Security expert publishes 10mn passwords in the face of federal charges
The researcher, Mark Burnett, released the trove of data on Monday in an effort to further the work of others who are similarly interested in studying online security and user behavior.
“Frequently I get requests from students and security researchers to get a copy of my password research data. I typically decline to share the passwords but for quite some time I have wanted to provide a clean set of data to share with the world,” he wrote on his personal website.
“A carefully-selected set of data provides great insight into user behavior and is valuable for furthering password security,” Burnett wrote. “So I built a data set of ten million usernames and passwords that I am releasing to the public domain.”
Yet while Burnett boasts a decade-and-a-half of IT security experience and has co-authored no fewer than seven books on the topic, he acknowledges in this week’s blog post that publishing his research, even for academic purposes, poses a potentially serious legal risk for himself.
In singling out the court issues recently encountered by Barrett Brown – a Texas-based writer who received a 63-month sentence in January for sharing a web link containing similarly sensitive data – Burnett says he also risks becoming the subject of a federal probe by dumping his own trove of data on the web.
“The arrest and aggressive prosecution of Barrett Brown had a marked chilling effect on both journalists and security researchers. Suddenly even linking to data was an excuse to get raided by the FBI and potentially face serious charges. Even more concerning is that Brown linked to data that was already public and others had already linked to,” Burnett wrote.
Indeed, US District Court Judge Sam Lindsay sentenced Brown, 31, last month, after the writer pleaded guilty to charges of obstruction, making internet threats, and accessory after the fact to the unauthorized access of a protected computer, receiving in turn a punishment of only a few years after having previously faced upwards of a century behind bars.
Although the bulk of that sentence stems from the plea Brown entered concerning internet threats – he admitted in court that he broke the law by intimidating and harassing a federal agent by way of YouTube and Twitter (a felony) – Judge Lindsay said his decision was reached after considering that Brown had shared a publicly available website address that contained a trove of sensitive details, including credit card information pilfered from private intelligence firm Stratfor by hacktivist group Anonymous. Prosecutors had previously charged Brown with trafficking in stolen authentication features for copying a link containing the information from one IRC chat room and pasting it into another, but a high-profile campaign endorsed by the likes of the Electronic Frontier Foundation and the Committee to Protect Journalists led to those counts, and others, being dropped before a plea agreement was reached. Nevertheless, Judge Lindsay said last month that the conduct was relevant to the matters at hand before the court, and thus factored it in when deciding on a sentence.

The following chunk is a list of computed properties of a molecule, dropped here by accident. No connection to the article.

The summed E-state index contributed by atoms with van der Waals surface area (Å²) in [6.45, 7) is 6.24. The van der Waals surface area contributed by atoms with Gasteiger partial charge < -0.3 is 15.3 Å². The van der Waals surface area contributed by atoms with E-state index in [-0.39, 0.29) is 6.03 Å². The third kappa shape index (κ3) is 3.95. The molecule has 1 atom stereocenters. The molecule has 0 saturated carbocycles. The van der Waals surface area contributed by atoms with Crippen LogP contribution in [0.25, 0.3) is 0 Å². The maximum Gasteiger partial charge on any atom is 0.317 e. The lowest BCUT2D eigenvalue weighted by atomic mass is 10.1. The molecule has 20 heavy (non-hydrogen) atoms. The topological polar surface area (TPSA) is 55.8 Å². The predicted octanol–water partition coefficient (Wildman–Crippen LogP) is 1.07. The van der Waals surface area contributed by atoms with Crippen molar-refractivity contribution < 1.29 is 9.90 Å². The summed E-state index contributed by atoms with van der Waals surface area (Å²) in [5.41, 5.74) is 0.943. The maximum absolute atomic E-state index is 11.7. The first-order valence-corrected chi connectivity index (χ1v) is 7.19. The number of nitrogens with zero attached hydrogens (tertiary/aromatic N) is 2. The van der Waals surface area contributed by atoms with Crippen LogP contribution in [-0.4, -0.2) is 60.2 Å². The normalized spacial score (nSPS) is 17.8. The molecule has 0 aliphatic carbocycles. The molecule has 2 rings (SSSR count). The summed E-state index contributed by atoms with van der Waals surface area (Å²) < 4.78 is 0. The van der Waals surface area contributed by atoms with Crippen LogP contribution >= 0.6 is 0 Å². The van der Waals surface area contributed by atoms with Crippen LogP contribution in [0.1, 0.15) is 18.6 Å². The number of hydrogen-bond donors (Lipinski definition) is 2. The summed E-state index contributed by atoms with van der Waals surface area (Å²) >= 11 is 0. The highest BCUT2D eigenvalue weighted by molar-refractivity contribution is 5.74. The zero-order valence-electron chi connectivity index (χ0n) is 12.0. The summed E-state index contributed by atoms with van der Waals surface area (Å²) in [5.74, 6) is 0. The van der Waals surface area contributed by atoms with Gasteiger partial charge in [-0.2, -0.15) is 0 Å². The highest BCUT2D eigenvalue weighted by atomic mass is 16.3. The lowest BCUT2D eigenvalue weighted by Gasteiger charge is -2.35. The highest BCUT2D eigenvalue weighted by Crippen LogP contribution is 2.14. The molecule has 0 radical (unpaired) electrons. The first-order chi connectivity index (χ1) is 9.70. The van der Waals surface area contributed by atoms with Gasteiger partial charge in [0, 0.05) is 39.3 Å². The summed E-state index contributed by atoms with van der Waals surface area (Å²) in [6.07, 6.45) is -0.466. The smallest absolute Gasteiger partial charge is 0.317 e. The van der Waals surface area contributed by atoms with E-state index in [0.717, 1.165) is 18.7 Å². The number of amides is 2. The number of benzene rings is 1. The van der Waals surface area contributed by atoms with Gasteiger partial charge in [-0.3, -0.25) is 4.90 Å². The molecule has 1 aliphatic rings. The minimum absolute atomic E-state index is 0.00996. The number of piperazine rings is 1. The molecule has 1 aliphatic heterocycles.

This week, Burnett wrote that he compiled a list of around 10 million usernames and passwords – absent the domain information that would reveal where the accounts could be used – that “is or was at one time generally available to anyone and discoverable via search engines in a plaintext” and posted them on websites where compromised data is commonly hosted.
Although Burnett sees no issue with what he’s doing, he wrote that the Brown sentencing may have set a rather unfortunate precedent for security researchers.
“Most researchers are afraid to publish usernames and passwords together because combined they become an authentication feature,” he wrote. “If simply linking to already released authentication features in a private IRC channel was considered trafficking, surely the FBI would consider releasing the actual data to the public a crime.”
“In the case of me releasing usernames and passwords, the intent here is certainly not to defraud, facilitate unauthorized access to a computer system, steal the identity of others, to aid any crime or to harm any individual or entity. The sole intent is to further research with the goal of making authentication more secure and therefore protect from fraud and unauthorized access.”
Attorneys for Brown argued similarly when they said their client had no intention of furthering accessibility to stolen credit card data by sharing a link, but was more concerned with analyzing inner-office emails stolen from the intelligence firm’s computer network. Later, that correspondence was published by anti-secrecy group WikiLeaks and subsequently formed the basis for dozens of news stories.
“Ultimately, to the best of my knowledge these passwords are no longer be valid and I have taken extraordinary measures to make this data ineffective in targeting particular users or organizations. This data is extremely valuable for academic and research purposes and for furthering authentication security and this is why I have released it to the public domain,” Burnett wrote.
“Having said all that, I think this is completely absurd that I have to write an entire article justifying the release of this data out of fear of prosecution or legal harassment. I had wanted to write an article about the data itself but I will have to do that later because I had to write this lame thing trying to convince the FBI not to raid me,” he continued.